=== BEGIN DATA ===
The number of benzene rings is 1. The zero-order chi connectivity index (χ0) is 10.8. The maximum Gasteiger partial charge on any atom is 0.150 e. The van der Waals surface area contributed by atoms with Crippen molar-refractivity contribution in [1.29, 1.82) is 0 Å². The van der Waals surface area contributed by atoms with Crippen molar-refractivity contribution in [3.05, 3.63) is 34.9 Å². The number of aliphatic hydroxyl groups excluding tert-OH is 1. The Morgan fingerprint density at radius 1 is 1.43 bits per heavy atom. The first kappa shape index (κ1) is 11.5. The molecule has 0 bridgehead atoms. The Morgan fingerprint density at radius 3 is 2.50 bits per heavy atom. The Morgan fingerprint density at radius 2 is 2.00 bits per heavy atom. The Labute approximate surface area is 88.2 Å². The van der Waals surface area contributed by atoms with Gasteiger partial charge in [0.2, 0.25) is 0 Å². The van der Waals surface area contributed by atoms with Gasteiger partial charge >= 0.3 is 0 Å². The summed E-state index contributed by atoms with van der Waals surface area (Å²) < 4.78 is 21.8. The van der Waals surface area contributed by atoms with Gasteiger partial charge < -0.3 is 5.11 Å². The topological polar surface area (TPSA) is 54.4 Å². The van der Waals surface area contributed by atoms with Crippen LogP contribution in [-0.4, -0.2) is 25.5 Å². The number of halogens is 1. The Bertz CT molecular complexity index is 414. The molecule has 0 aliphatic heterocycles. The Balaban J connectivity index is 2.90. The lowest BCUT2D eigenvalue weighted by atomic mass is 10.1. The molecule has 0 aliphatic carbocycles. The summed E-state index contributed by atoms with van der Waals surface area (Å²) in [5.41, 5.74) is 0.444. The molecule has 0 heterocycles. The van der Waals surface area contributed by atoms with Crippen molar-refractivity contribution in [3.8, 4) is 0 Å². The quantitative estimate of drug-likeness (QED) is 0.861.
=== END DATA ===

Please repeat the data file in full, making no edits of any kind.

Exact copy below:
The number of benzene rings is 1. The zero-order chi connectivity index (χ0) is 10.8. The maximum Gasteiger partial charge on any atom is 0.150 e. The van der Waals surface area contributed by atoms with Crippen molar-refractivity contribution in [1.29, 1.82) is 0 Å². The van der Waals surface area contributed by atoms with Crippen molar-refractivity contribution in [3.05, 3.63) is 34.9 Å². The number of aliphatic hydroxyl groups excluding tert-OH is 1. The Morgan fingerprint density at radius 1 is 1.43 bits per heavy atom. The first kappa shape index (κ1) is 11.5. The molecule has 0 bridgehead atoms. The Morgan fingerprint density at radius 3 is 2.50 bits per heavy atom. The Morgan fingerprint density at radius 2 is 2.00 bits per heavy atom. The Labute approximate surface area is 88.2 Å². The van der Waals surface area contributed by atoms with Gasteiger partial charge in [0.2, 0.25) is 0 Å². The van der Waals surface area contributed by atoms with Gasteiger partial charge >= 0.3 is 0 Å². The summed E-state index contributed by atoms with van der Waals surface area (Å²) < 4.78 is 21.8. The van der Waals surface area contributed by atoms with Gasteiger partial charge < -0.3 is 5.11 Å². The topological polar surface area (TPSA) is 54.4 Å². The van der Waals surface area contributed by atoms with Crippen LogP contribution in [-0.4, -0.2) is 25.5 Å². The number of halogens is 1. The Bertz CT molecular complexity index is 414. The molecule has 0 aliphatic heterocycles. The Balaban J connectivity index is 2.90. The lowest BCUT2D eigenvalue weighted by atomic mass is 10.1. The molecule has 0 aliphatic carbocycles. The summed E-state index contributed by atoms with van der Waals surface area (Å²) in [5.41, 5.74) is 0.444. The molecule has 0 heterocycles. The van der Waals surface area contributed by atoms with Crippen molar-refractivity contribution in [3.8, 4) is 0 Å². The quantitative estimate of drug-likeness (QED) is 0.861.